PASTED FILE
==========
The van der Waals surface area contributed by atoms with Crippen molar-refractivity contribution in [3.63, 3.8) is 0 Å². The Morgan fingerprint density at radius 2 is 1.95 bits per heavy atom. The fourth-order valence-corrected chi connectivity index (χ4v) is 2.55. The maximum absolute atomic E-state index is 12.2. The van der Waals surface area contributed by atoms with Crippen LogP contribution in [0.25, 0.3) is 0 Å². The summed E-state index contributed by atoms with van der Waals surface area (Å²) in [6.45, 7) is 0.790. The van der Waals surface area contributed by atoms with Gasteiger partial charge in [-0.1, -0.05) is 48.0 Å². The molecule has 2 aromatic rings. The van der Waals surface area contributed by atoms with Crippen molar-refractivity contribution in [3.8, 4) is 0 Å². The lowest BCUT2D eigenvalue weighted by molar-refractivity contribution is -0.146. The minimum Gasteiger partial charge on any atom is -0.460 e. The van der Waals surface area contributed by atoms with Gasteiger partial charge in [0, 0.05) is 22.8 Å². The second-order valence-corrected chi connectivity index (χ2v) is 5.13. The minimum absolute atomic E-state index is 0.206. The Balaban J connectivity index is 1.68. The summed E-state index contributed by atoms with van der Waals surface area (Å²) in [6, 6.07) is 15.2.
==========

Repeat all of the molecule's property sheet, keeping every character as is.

The van der Waals surface area contributed by atoms with Crippen molar-refractivity contribution in [3.63, 3.8) is 0 Å². The Morgan fingerprint density at radius 2 is 1.95 bits per heavy atom. The fourth-order valence-corrected chi connectivity index (χ4v) is 2.55. The maximum absolute atomic E-state index is 12.2. The van der Waals surface area contributed by atoms with Crippen LogP contribution in [0.25, 0.3) is 0 Å². The summed E-state index contributed by atoms with van der Waals surface area (Å²) in [6.45, 7) is 0.790. The van der Waals surface area contributed by atoms with Gasteiger partial charge in [-0.1, -0.05) is 48.0 Å². The molecule has 2 aromatic rings. The van der Waals surface area contributed by atoms with Crippen molar-refractivity contribution in [3.8, 4) is 0 Å². The lowest BCUT2D eigenvalue weighted by molar-refractivity contribution is -0.146. The minimum Gasteiger partial charge on any atom is -0.460 e. The van der Waals surface area contributed by atoms with Gasteiger partial charge in [0, 0.05) is 22.8 Å². The second-order valence-corrected chi connectivity index (χ2v) is 5.13. The minimum absolute atomic E-state index is 0.206. The Balaban J connectivity index is 1.68. The summed E-state index contributed by atoms with van der Waals surface area (Å²) in [6, 6.07) is 15.2.